The following are the main strengths identified in the evaluation:
· Physical Education is a core subject for all students at junior cycle and in TY.
· There are excellent facilities and resources available for Physical Education, school sport and physical activity.
· All aspects related to the planning and preparation for Physical Education is of a very high standard.
· The college is implementing the revised Junior Cycle Physical Education Syllabus.
· Management is fully supportive of continuing professional development and the Physical Education teachers have been proactive in their own professional learning.
· There is exemplary use of ICT as an integral component of the teaching and learning process in Physical Education.
· There was a very good standard of teaching and learning in Physical Education observed in this school. Students’ learning was developed in a logical and incremental manner and in a caring, respectful and positive environment.
· Lessons were purposeful, challenging and well structured and were paced commensurate with students’ age and ability.
· Physical Education lessons promoted learning in the physical, cognitive, social and affective domains and facilitated students to be independent and responsible learners.
· Students observed were knowledgeable and enthusiastic in their Physical Education lessons and demonstrated a good command of vocabulary related to human movement.
· There is exemplary provision, promotion, involvement and achievement in co-curricular sport and physical activities.
· Parents receive frequent reports detailing their son’s progress and achievement in Physical Education.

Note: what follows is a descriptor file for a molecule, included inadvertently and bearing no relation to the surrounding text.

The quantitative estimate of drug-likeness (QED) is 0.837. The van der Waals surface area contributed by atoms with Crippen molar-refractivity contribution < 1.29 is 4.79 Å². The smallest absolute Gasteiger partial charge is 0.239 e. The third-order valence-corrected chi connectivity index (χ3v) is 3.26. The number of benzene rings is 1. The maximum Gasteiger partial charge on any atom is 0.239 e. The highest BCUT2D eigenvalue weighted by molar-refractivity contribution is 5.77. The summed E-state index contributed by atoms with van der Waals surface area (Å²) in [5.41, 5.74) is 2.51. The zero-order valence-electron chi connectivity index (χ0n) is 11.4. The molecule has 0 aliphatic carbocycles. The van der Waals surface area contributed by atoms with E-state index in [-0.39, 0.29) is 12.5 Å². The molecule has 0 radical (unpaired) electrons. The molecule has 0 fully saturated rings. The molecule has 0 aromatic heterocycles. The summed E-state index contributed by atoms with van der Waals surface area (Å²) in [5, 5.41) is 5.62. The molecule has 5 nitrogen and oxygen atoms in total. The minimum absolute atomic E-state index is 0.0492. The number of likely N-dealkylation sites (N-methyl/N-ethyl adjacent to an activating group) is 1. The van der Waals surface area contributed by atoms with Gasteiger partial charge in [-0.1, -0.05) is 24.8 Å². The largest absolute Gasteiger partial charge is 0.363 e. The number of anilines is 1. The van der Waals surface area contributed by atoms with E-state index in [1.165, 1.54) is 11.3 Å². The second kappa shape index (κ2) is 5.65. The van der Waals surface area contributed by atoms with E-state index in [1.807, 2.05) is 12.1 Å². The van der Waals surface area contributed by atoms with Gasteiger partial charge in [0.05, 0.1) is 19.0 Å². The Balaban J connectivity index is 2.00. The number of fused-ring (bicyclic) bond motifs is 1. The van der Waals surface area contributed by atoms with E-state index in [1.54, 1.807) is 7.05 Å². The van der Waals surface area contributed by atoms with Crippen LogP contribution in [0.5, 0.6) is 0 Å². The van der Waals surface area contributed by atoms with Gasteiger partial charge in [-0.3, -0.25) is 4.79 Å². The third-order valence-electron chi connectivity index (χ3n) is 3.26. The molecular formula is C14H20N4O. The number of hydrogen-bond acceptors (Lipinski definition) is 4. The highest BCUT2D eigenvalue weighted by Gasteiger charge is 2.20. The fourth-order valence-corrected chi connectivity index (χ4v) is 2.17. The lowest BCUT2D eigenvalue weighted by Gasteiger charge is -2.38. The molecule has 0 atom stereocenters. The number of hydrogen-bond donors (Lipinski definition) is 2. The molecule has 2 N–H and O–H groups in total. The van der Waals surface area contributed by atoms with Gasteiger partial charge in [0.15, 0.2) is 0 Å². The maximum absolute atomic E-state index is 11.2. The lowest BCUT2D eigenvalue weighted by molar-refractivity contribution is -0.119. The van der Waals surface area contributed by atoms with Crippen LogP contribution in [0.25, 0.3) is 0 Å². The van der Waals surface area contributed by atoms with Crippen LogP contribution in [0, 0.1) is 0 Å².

As a means of building on these strengths and to address areas for development, the following key recommendations are made:
· It is recommended that the timetable arrangements for third year be reviewed to provide for a minimum of a double period per week to facilitate the full implementation of the revised Junior Cycle Physical Education Syllabus.
· It is recommended that the provision for Physical Education be extended to all students in the school in line with the recommendations of the Department of Education and Science, Rules and Programmes for Secondary Schools.
· The role of Physical Education coordinator should be rotated on a regular basis between all members of the subject department.
· When using peer-review, students should be afforded additional opportunities to apply the critical feedback received to improve their performance and consolidate learning.
· It is recommended that the system for retaining students’ portfolios of learning in Physical Education be further developed.
Post-evaluation meetings were held with the teachers of Physical Education, and with the deputy principal, at the conclusion of the evaluation when the draft findings and recommendations of the evaluation were presented and discussed. The principal was also briefed on the draft findings and recommendations.
Submitted by the Board of Management
Area 1 Observations on the content of the inspection report
Reflecting the views of the three Physical Education teachers, the Board of Management is delighted with this report.